Phillippines see 800 tons of dead farm fish in mass die-off

Jun 04, 2011 12:00 AM

by Jonathan Benson

More mysterious animal deaths have surfaced, this time in a volcanic lake in the Philippines. Reports say that 800 tons, or 1.6 mm pounds, of fish have turned up dead in a lake near the Taal volcano, which is located south of the capital city of Manila.
Officials say the deaths may have been a result of sudden temperature change in the water.

The recent rise in seismic activity around the volcano, however, is allegedly unrelated to the fish kill, say officials. Though there were 115 earthquakes detected around Taal, which is a sharp spike from the normal 10 to 15 that typically occur, and a steady overall rise in seismic activity in the area in recent weeks, experts from the Philippine Institute of Volcanology and Seismology (PIVS) insist this coincidental incident is not at all connected to the fish deaths.
"If the dissolved oxygen drops and it rains, the fish cannot breathe and it dies," said Rosario del Mundo from the Bureau of Fisheries and Aquatic Resources (BFAR).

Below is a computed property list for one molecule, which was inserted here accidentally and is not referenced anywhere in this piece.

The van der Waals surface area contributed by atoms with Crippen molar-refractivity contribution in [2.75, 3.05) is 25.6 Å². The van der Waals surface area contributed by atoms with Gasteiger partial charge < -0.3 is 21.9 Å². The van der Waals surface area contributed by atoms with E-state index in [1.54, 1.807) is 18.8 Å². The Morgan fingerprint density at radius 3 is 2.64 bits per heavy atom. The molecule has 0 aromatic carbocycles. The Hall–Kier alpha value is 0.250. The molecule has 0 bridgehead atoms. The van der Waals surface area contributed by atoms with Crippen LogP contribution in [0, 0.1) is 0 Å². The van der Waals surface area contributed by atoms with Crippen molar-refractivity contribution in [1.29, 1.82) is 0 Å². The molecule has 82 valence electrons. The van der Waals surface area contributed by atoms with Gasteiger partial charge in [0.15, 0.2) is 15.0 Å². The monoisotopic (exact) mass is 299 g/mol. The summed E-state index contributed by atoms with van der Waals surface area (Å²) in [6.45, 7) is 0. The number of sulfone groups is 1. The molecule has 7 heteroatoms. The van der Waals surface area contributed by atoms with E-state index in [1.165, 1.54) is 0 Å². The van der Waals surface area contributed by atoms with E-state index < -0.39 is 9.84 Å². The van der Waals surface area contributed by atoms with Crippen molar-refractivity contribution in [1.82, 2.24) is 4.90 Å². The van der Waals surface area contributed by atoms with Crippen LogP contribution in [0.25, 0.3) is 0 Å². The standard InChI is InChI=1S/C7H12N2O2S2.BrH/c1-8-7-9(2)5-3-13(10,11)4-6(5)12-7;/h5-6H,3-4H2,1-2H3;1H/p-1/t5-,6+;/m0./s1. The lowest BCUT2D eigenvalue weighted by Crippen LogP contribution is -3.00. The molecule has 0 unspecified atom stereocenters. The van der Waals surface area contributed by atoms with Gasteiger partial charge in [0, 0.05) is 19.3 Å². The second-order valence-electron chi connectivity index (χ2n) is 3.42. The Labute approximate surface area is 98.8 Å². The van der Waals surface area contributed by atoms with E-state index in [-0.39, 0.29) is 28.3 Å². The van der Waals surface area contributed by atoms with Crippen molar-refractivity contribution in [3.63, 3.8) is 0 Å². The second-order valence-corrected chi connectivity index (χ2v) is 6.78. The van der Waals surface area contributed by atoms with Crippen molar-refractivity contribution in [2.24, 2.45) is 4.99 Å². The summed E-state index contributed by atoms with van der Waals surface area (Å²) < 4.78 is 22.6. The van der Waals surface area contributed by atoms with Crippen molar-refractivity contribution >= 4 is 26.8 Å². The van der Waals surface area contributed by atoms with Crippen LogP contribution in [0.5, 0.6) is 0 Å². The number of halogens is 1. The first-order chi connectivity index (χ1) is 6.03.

She and others link heavy end-of-summer rains to the kill, noting that temperatures have dropped rapidly in recent weeks. This explanation also conveniently allows experts to blame "climate change" for the deaths.
Since April, seismologists have been observing a steady rise in seismic activity at Taal, which suggests that magma is rising within the volcano. Volcanologists have been watching the volcano closely for months, and have instructed visitors to avoid area trails and parks because steam and magma explosions could occur at any time (http://www.gmanews.tv/story/218689/regions/taal-activity-intensifies-17-quakes-noted-in-last-24-hrs).

As far as the fish are concerned, government officials have banned the sale of any of the dead fish, and workers have been steadily disposing of them, according to reports. Losses are estimated to have already topped $ 770,000, which has prompted much mourning in the region.
Milkfish and tilapia, two of the primary fish raised in the lake, are staple food items for Filipinos, as well as a considerable part of their livelihood.

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